Malagasy ring-tailed mongoose or ring-tailed mungo (Galidia elegans) found in the tropical rainforests of Madagascar, mainly in the western, central and northern parts of the island. The ring-tailed mongoose is relatively small: its body length varies from 32 to 38 cm, its tail reaches 32 cm, weight is from 700 to 900 g. These animals have a long, thin body, a small head with a sharply pointed muzzle and small, widely spaced, round ears . The paws of this animal are thin and short. Compared to other mongooses, it has shorter fingers with long smooth non-retractable claws. The paw pads of the ring-tailed mungo are large, smooth and bare (without hair), there are small swimming membranes between the fingers. The coloring of these animals is bright: a reddish-brown hair from head to tail, legs - black or dark brown. Their tail is fluffy with alternating rings of black and red - hence the name of the species came from - the ring-tailed mongoose. Males are heavier than females; they have odorous glands located in the genital area.


Mungoes are active during daylight hours, but activity peaks occur in the early morning and before dusk. These agile and playful animals climb trees (where birds hunt) perfectly and swim perfectly, but spend most of the time on the ground. They climb the trees head up, and descend from the tree - head down. The weight and size of these mongooses allows them to climb thin (about 4 cm in diameter) vertical branches. At night they sleep in shelters - hollow trees, logs or in holes that they dig themselves. Accommodations are constantly changing to get rid of parasites. Mungoes hide from enemies in burrows, which they dig with incredible speed. These animals are kept singly, in pairs or family groups, which can include up to 5 individuals. When the group moves in front, the female usually goes, the cubs in the middle, and the male closes this procession. The groups are territorial, the size of their individual plots is usually 20-25 ha. At the borders of the territory, males make “scratches” (they tear off the bark of trees or shrubs with claws) and leave fragrant marks, putting a secret of odorous glands on stones and tree trunks. The meeting of two neighboring groups is often accompanied by aggression.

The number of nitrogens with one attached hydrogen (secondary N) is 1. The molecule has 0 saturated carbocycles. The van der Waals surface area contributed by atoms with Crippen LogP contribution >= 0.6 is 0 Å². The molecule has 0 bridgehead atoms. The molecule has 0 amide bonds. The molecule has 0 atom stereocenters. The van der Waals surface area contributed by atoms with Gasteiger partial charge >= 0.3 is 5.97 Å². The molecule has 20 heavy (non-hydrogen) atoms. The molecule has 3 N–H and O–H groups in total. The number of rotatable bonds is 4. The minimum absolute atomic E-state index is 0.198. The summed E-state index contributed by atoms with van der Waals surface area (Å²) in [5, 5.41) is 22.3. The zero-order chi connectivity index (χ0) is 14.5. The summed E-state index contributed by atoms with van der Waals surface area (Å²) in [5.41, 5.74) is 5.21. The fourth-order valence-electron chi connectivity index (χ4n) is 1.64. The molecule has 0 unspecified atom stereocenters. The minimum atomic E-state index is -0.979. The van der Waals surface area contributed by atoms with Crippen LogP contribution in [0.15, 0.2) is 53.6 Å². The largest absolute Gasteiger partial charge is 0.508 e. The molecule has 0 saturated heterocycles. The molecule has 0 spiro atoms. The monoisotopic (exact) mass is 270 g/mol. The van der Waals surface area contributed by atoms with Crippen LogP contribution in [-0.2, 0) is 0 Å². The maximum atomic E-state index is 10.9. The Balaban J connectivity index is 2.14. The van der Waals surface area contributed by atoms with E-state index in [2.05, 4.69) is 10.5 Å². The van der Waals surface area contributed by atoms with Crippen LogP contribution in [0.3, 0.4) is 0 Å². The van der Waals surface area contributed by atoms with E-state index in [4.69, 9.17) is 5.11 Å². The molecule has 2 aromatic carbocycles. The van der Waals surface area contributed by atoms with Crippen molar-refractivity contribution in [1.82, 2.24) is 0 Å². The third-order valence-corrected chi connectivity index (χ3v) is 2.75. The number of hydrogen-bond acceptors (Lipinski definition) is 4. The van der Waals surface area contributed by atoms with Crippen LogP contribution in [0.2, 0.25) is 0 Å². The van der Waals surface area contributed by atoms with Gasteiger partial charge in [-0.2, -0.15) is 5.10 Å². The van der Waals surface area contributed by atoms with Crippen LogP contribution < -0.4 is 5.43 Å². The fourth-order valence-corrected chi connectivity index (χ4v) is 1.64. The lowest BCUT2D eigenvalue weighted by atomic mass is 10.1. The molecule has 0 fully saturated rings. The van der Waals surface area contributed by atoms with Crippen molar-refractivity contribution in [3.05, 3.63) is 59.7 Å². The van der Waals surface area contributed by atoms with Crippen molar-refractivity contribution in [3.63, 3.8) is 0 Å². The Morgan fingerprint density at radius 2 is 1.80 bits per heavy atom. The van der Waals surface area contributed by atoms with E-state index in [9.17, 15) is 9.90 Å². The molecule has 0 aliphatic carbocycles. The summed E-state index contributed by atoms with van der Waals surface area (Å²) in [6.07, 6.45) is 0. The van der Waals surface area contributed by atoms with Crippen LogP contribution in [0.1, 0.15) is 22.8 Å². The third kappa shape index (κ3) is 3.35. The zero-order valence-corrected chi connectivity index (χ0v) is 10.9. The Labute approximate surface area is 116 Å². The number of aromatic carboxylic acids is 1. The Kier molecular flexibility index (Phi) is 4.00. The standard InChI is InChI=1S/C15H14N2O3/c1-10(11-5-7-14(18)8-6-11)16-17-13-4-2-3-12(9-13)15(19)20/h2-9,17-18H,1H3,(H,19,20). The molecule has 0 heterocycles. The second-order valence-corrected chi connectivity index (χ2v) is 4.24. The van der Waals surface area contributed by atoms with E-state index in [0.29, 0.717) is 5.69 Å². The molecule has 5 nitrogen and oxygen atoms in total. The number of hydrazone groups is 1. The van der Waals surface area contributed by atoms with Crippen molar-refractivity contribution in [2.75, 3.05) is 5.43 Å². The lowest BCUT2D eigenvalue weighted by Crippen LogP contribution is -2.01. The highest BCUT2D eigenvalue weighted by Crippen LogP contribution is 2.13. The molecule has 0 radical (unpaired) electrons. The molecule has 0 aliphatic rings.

Eats ringtail mungo mainly small mammals (rodents, insectivores, mouse lemurs), birds and their clutches, amphibians and reptiles, fish, as well as large invertebrates (crabs and crayfish, snails, millipedes, insects and their larvae), sometimes eats fruits and fruits. Catching prey, the mongoose usually kills it with one quick bite in the neck. Ring-tailed mungoes are very talkative - when they talk to each other, they whistle, during the fight they growl, scream and grumble, catching their prey - they meow like cats, and when they are alarmed, they moan.


Pregnancy in ring-tail mungo lasts from 52 to 90 days, after which the female gives birth to one blind pup weighing 40-50 g. His eyes open for 4-7 days, and on 12-14 days he is already able to move. The female feeds the baby with milk for 2.5-3 months, and at the age of one month she begins to feed him solid food. When the young Mungo reaches the age of two, he leaves his parents. Around the same time, he reaches puberty. The life expectancy in captivity of the ring-tailed mongoose is about 30 years, in nature, presumably, two times less.

Over the past 10 years, the number of ring-tailed mungo has decreased by 20% - the reasons for this are the reduction and degradation of the habitat and competition among wild dogs, cats and Indian civet.

Usage Information